Roger Stone, the sharp-dressed, right-wing political operative who is no fan of any Democrat, has it in for Lyndon Johnson. Mr. Stone says the architect of the War on Poverty and the Great Society is better remembered as the Great Conspirator and accuses him of responsibility for nine murders, including the greatest crime of the 20th century, the assassination of John F. Kennedy. Read More
Who Killed JFK and Why Do We Want to Keep Reading About Him? (Or Her? Or Them?) The Enduring Charm of Kennedy Conspiracy Books
Jeff Greenfield’s If Kennedy Lived: The First and Second Terms of President John F. Kennedy: An Alternate History is, as is clear from the title, a bit of speculative history. Everyone—especially this year, as we mark the 50th anniversary of the assassination of the 35th president—knows that Kennedy died in Dallas in 1963. What this book presupposes is…maybe he didn’t?
With literally thousands of books devoted to the Kennedy presidency and assassination, it’s hard to claim definitively that If Kennedy Lived is the silliest. Even if you could, one must consider the countless other cultural products the devilishly handsome and tragically doomed chief executive has inspired: an Oliver Stone movie starring Kevin Costner as Jim Garrison, the only man to ever prosecute anyone in connection with the assassination (JFK); quasi-fictional portraits of Lee Harvey Oswald by Don DeLillo and Norman Mailer; a Canadian miniseries starring Katie Holmes as Jackie Kennedy; a new Roger Stone book that claims LBJ murdered the president; the last line in the Nicolas Cage-Sean Connery movie The Rock. (Cage, playing Dr. Stanley Goodspeed, the FBI’s top chemical weapons specialist, to his wife: “Honey, uh, you wanna know who really killed JFK?”) Read More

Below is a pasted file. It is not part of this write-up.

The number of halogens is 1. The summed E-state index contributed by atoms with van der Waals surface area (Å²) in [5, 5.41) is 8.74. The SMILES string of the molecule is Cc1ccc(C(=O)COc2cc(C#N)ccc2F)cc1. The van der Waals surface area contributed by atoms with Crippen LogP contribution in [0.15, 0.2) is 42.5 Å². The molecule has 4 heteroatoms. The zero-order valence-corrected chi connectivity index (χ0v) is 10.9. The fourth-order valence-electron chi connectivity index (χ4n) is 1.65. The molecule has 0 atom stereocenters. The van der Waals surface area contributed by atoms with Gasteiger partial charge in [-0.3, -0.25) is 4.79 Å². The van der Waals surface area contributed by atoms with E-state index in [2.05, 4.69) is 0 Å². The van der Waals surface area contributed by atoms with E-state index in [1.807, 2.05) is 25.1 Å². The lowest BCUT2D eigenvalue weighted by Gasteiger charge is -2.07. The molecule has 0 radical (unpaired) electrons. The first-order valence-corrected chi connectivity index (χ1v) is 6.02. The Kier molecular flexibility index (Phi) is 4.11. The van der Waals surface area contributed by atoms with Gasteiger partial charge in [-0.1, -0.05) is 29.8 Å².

The novelist Robert Stone has lived long enough to be old. “I seem to have somehow, quietly and secretly and in spite of myself, become 76,” he said recently in his Upper East Side apartment. “I don’t know exactly how that happened. I have no explanation for it.”
Mr. Stone never knew his father, and as a child he ran around between S.R.O. hotels in New York with his schizophrenic mother. He witnessed the air attack on Port Said and traveled to Antarctica as a teenage officer in the Navy, where part of his duties included putting out a small daily newspaper. He has been married to the same woman, Janice, for more than 50 years. He wrote hack journalism to support his family before the release of his first novel. He endured a brief stint in Vietnam in 1971, where he traveled as a reporter with the short-lived INK magazine (his press accreditation was always a hassle), during the country’s so-called Vietnamization. He didn’t see a lot of action but “found out more than I wanted to know” about the dope trade in Saigon. He was something of an honorary member of Ken Kesey’s Merry Pranksters and was the only person Esquire could find who knew where Kesey was living after he left the U.S. to escape a possession charge (the magazine eventually killed the piece because it wasn’t “neutral” enough). He saw through the production of his first two novels into Hollywood flops. He used to deep-sea dive, but his lungs are busted from emphysema. He has won a National Book Award and lost the Pulitzer Prize twice, one to John Updike, the other to Philip Roth, his better-known but less-consistent contemporaries. He has written two short-story collections, a memoir and eight novels, one of which, Death of the Black-Haired Girl, is being published this month. He wishes he had written more.